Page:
AMD Threadripper 2950X Review

While AMD’s new WX-series CPUs focus on giving Intel a run for its money in workstation software. AMD is also beefing up its credentials in the more traditional HEDT CPU market space, replacing both the Threadripper 1950X and 1920X with the new 2950X and 2920X. These chips will be the only new X-series models, with the 8-core 1900X not getting a replacement. The two new CPUs sport the same number of cores as their predecessors – 16 and 12 with 32 threads and 24 threads respectively, so they’re going head to head with Intel’s HEDT CPU line-up in terms of both core count and price. Read our AMD Threadripper 2950X Review.

AMD Threadripper 2950X Review

It made a mockery Of the Core i9-7900X in Blender, POV-Ray and Cinebench

We’re looking at the Threadripper 2950X here, and like all 2nd Gen plus AMD’s enhanced boosting             algorithms. It’s a setup that should allow for better lightly threaded and multithreaded performance, while the new Zen+ architecture enables the Threadripper 2950X to reach a maximum boost frequency of 4.4GHz, with a base frequency of 3.5GHz. Latencies have been lowered too. Not surprisingly, the 2950X also has half the L3 cache of its bigger sibling over the page, at 32MB, and each core has 512KB L2 cache.

Unlike the Threadripper 2990WX, the 2950X’s TDP remains the same as the original 16-core Threadripper chip at 180W, putting its cooling demands within reach of a larger number of coolers, including air coolers from the likes of Noctua. Unlike the 32-core model, both the 2950X’s dies also have access to the memory and PCI-E buses, so the Threadripper 2950X should offer much better performance than the 2900X outside of workstation applications, including games.

We managed to overclock our 2950X all the way to 4.2GHz on all cores using a 1.425V vcore, which is our safe limit for an everyday overclock – that’s 400MHz higher than we managed with the equivalent first-generation CPU. It was usually best to leave the likes of the Threadripper 1950X at stock speed, as an all-core overclock of 3.8GHz would see a substantial hit on lightly threaded workloads, given that the CPU could otherwise reach 4.2GHz on a couple of cores using boosting. With the Threadripper 2950X, though, if you can overclock it to around 4.2GHz across all cores, you’ll lose little in terms of lightly threaded performance, while gaining a huge amount of multi-threaded performance.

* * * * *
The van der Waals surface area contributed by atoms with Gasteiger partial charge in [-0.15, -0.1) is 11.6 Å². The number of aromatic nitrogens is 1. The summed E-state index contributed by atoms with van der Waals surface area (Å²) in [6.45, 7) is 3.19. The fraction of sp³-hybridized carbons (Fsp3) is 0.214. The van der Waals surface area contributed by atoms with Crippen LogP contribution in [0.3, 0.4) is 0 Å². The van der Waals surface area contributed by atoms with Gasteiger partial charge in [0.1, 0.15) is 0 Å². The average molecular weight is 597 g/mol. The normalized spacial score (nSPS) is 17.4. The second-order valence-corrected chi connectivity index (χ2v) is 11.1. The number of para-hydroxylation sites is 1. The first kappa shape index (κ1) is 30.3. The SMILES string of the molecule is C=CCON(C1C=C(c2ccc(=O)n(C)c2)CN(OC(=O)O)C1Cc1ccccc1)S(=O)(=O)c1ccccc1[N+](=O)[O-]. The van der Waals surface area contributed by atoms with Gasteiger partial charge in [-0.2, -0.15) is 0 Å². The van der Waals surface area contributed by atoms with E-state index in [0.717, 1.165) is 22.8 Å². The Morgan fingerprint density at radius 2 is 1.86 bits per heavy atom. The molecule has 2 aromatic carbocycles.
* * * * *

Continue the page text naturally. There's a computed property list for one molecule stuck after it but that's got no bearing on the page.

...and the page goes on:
Meanwhile, stock speed performance was excellent, and the 2950X managed to better the Core i9-7980 XE in our image editing test, adding nearly 2,000 points to the score of the 1950X. It came a respectable second in the video encoding test, but beat the similarly priced Core i9-7900X by a huge 40 percent. The AMD CPU also made a mockery of Intel’s Core i9-7900X in Blender, POV-Ray and Cinebench, where only the Threadripper 2990WX and Core i9-7980XE were faster.

Games still aren’t Threadripper’s strong point out of the box. but as we saw with the likes of the Ryzen 7 2700X, using faster memory than our 3000MHz kit can yield big improvements, as can switching to Game Mode in Ryzen Master. Its minimum frame rate was otherwise 10fps adrift of the Core i9-7900X in Deus Ex: Mankind Divided, but not too far behind in Ashes of the Singularity and Fallout 4.

AMD Threadripper 2950X Review: Conclusion

Intel’s Core i9-7980 XE is still an enviable CPU, being faster almost across the board than the Threadripper 2950X, but the latter costs half the price, making it superb value for money, especially against Intel’s Core i9-7900X. Faster memory can help to close the gap in games, as can switching to Game Mode, but the 12 nm manufacturing process has yielded tangible results that make the Threadripper 2950X fantastic value for content creators or anyone investing in a high-end desktop system.

ANTONY LEATHER

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AMD Threadripper 2950X Review: Verdict

9.2 Total Score
AMD Threaddripper 2950X Review

A stunning high-end CPU for content creators that offers superb value for money, but make sure you pair it with fast memory for best results.

AMD Ryzen Threadripper 2950X Processor (YD295XA8AFWOF)

  • 16 Cores and 32 Processing Threads, Updated with 2nd Gen Ryzen Technology Advancements
  • Incredible 4.4 GHz Max Boost Frequency, with a huge 40MB Cache
  • Unlocked, with automatic overclocking via the new Precision Boost Overdrive (PBO) feature

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Last update was on: 2018-11-15 9:23 am

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AMD Threadripper 2950X Review: SPECIFICATIONS

Base frequency 3.5GHz

Max boost frequency 4.4GHz Core Zen

Manufacturing process 12nm

Number of cores 16 x physical (32 threads)

Simultaneous Multithreading (SMT) Yes Cache 32MB L3 cache, 16 x 512KB L2 cache

Memory controller Quad- channel DDR4, up to 2933MHz

Packaging Socket TR4

Thermal design power (TDP) 180W

Features Precision Boost 2, XFR 2, Precision Boost Overdrive, FMA3, F16C,  SHA, BMI / BMI1 ♦ BMI2, AVX-512, AVX2, AVX, AES, SSE4a, SSE4, SSSE3, SSE3, SSE2, SSE, MMX

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